PR Newswire: Varian Medical Systems Selected to Equip Two National Proton Therapy Centers in England
“... Under a public tender, Varian was selected as the preferred supplier to provide equipment and service to operate two three-room centers to be constructed in London and Manchester in a contract valued at up to £80 million. ...”
UCLH: Green light for proton beam therapy centre.
“The Department of Health has announced the preferred contractors for the building and supply of equipment for the proton beam therapy (PBT) service which will treat hundreds of patients each year at University College Hospital from 2018.
“UCLH’s preferred building contractor is Bouyges UK and the preferred equipment supplier for both the Christie and UCLH is Varian. Both were selected following a rigorous public procurement process.”
UCLH a step closer to UK's most advanced cancer treatment.
“ ...The Rosenheim Wing on Grafton Way, together with the adjacent vacant site, known as the Odeon site, will make way for a new patient facility which, subject to final approval, will include a PBT centre.
“David Probert, UCLH’s strategic development director, is overseeing the development programme with Kieran McDaid, UCLH’s director of estates leading on the construction project. David said, “The Rosenheim Wing is being taken down ‘brick by brick’ to minimise the disruption to the people and buildings in the area." ...
“It’s the end of an era for the Rosenheim Wing which was home to several clinical services until earlier this year when it closed to make way for the new facility.
“The building was named after Max Rosenheim. Max was originally appointed as a research assistant in the obstetric unit at University College Hospital in 1934 and rose through the ranks to become deputy director of the metabolic unit. He was knighted in 1967 and the building was renamed the Rosenheim Wing after his death in the early 1970s. The Rosenheim Wing is also remembered as the place where George Orwell died in 1950.
“The adjacent site has been vacant since the Odeon cinema was demolished in 1960.”
The UCL high energy physics group has 40 academics, research and technical staff and 30 PhD students. We are one of the largest groups in the country with research areas spanning: theory/phenomenology, detector, software and accelerator R&D and analysis of data from the LHC, dark matter and neutrino experiments.Our research is focussed in 6 physics areas:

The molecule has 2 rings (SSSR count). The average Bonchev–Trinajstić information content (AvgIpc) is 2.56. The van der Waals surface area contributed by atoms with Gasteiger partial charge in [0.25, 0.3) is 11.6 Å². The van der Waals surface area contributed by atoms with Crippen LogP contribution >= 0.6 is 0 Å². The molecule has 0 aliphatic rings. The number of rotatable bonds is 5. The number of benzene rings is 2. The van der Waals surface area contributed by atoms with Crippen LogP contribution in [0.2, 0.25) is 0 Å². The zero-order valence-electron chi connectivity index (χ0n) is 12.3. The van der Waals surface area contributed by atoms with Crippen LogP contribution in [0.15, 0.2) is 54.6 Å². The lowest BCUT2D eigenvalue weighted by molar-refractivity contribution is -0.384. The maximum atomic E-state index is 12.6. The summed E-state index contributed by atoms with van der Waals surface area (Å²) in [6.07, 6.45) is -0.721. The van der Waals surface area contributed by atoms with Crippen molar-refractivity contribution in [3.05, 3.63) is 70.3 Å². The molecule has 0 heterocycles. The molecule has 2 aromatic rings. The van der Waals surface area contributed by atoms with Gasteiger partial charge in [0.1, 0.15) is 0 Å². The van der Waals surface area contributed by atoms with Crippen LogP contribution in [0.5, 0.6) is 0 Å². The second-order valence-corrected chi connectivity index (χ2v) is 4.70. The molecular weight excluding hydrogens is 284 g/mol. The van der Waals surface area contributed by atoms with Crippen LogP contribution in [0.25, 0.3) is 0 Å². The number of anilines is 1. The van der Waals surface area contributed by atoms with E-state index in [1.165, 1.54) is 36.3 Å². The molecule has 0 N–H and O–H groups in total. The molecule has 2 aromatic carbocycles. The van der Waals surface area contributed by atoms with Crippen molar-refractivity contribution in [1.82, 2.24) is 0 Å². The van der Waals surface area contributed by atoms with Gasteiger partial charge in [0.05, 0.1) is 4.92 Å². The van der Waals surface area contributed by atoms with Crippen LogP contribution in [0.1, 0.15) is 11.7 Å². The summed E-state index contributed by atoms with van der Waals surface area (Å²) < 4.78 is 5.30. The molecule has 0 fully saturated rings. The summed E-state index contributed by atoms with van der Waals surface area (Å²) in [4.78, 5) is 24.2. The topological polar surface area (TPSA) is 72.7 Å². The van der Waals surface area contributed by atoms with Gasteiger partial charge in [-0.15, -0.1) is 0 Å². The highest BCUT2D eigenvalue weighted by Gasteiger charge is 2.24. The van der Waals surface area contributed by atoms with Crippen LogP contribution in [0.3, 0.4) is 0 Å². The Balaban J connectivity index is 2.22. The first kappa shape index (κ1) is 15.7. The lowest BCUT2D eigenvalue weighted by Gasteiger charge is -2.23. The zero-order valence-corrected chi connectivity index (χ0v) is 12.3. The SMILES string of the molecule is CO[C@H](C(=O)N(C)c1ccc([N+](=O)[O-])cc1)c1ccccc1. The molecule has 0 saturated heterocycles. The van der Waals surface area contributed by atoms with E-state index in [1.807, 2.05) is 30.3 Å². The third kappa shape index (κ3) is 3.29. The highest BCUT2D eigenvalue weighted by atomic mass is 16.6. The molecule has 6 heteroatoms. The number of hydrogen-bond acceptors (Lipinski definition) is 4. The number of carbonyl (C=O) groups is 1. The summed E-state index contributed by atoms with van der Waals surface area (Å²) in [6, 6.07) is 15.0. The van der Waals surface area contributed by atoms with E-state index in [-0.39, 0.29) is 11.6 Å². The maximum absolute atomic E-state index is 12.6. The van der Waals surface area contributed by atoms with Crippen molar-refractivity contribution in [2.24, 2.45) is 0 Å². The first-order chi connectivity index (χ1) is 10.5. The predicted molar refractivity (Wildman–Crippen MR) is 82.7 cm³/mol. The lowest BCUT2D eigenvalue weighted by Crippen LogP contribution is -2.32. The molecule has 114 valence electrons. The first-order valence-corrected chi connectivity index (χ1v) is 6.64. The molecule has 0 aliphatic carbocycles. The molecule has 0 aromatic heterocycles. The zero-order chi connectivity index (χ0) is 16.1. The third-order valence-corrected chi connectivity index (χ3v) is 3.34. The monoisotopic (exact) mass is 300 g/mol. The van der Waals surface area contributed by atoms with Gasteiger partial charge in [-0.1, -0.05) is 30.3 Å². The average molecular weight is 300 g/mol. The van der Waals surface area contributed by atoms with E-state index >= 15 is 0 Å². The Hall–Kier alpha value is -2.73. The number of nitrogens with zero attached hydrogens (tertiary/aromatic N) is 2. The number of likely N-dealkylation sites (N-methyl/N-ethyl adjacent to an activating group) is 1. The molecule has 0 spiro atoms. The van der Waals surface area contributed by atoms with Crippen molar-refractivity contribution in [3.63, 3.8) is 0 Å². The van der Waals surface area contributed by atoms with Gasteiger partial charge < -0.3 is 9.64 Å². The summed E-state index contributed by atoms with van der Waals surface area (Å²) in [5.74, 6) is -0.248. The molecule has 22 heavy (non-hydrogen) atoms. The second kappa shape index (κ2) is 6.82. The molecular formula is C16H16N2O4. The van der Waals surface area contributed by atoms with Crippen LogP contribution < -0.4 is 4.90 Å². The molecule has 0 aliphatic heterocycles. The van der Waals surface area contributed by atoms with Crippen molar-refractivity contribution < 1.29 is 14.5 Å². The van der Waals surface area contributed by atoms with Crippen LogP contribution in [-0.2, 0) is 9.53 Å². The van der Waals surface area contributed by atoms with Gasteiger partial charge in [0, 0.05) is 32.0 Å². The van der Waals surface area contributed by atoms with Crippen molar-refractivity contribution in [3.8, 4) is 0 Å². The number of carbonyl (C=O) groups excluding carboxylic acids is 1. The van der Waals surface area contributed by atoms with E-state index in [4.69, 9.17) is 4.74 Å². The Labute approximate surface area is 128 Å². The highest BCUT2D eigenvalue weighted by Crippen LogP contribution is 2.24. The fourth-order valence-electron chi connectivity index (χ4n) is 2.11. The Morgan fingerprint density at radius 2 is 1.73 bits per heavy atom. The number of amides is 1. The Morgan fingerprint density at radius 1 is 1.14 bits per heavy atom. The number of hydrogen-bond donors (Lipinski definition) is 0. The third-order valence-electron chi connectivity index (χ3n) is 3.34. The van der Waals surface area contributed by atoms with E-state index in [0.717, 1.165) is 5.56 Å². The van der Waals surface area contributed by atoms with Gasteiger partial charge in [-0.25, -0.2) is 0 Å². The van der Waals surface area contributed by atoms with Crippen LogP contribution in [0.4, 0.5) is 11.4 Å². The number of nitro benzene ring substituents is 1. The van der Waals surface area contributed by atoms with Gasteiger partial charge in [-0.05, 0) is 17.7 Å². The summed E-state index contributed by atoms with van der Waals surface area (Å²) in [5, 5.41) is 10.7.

- to understand the mechanism of electroweak symmetry breaking through Higgs boson and other measurements with ATLAS and to lead ATLAS upgrades to maximise this understanding;
- understand the nature of the neutrino and its relation to the matter anti-matter asymmetry and physics beyond the Standard Model (SM) through measurements at MINOS+, NEMO-III and SuperNEMO and the development of new phenomenological models;
- probe QCD in the new environment of high multiplicity, large boosts and multiple interactions that the LHC provides and utilise the advances made to benefit our electroweak symmetry breaking programme and the development of improved models of proton structure and QCD interactions;
- understand the nature of dark matter through its direct detection using the LUX and LZ detectors;
- probe for physics at energy scales beyond the LHC through: a study of ultra-high-energy (UHE) neutrino interactions with ANITA/ARA, a precision measurement of the muon's magnetic moment with the FNAL g-2 experiment and a search for charged lepton flavour violation with the COMET experiment and the incorporation of this data in developing or constraining models of physics beyond the SM;
- lead developments of next generation detectors and accelerators, particularly low-background Xe detectors, liquid-Ar detectors and proton-driven plasma wakefield acceleration;
Much of our technical work developing next generation particle accelerators, detectors and readout/DAQ systems has applications outside of particle physics: we are developing DAQ for the European X-ray Free Electron Laser at DESY, accelerator optimisation and detector systems for the UCLH Hadron therapy cancer center, plastic scintillator detectors to image large cargo volumes (CREAM TEA) for security applications and high-purity low background detectors for environment applications.